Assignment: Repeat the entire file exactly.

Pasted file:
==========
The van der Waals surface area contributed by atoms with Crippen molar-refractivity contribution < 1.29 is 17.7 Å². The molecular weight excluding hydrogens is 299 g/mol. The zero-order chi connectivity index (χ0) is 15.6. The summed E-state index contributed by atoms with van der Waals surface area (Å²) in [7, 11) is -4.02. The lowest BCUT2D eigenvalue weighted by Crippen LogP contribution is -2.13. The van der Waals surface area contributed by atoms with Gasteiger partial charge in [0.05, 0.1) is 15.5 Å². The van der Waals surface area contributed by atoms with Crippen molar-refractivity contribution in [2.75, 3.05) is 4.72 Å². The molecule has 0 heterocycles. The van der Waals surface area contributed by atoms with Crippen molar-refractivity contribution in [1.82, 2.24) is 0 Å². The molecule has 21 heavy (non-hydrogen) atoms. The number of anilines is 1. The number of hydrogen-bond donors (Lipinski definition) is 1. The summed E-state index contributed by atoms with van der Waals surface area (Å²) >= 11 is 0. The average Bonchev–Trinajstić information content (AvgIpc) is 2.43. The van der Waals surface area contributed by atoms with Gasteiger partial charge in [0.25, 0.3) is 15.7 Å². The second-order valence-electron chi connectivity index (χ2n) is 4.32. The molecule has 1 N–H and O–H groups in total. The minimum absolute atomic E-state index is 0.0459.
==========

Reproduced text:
The van der Waals surface area contributed by atoms with Crippen molar-refractivity contribution < 1.29 is 17.7 Å². The molecular weight excluding hydrogens is 299 g/mol. The zero-order chi connectivity index (χ0) is 15.6. The summed E-state index contributed by atoms with van der Waals surface area (Å²) in [7, 11) is -4.02. The lowest BCUT2D eigenvalue weighted by Crippen LogP contribution is -2.13. The van der Waals surface area contributed by atoms with Gasteiger partial charge in [0.05, 0.1) is 15.5 Å². The van der Waals surface area contributed by atoms with Crippen molar-refractivity contribution in [2.75, 3.05) is 4.72 Å². The molecule has 0 heterocycles. The van der Waals surface area contributed by atoms with Crippen molar-refractivity contribution in [1.82, 2.24) is 0 Å². The molecule has 21 heavy (non-hydrogen) atoms. The number of anilines is 1. The number of hydrogen-bond donors (Lipinski definition) is 1. The summed E-state index contributed by atoms with van der Waals surface area (Å²) >= 11 is 0. The average Bonchev–Trinajstić information content (AvgIpc) is 2.43. The van der Waals surface area contributed by atoms with Gasteiger partial charge in [0.25, 0.3) is 15.7 Å². The second-order valence-electron chi connectivity index (χ2n) is 4.32. The molecule has 1 N–H and O–H groups in total. The minimum absolute atomic E-state index is 0.0459.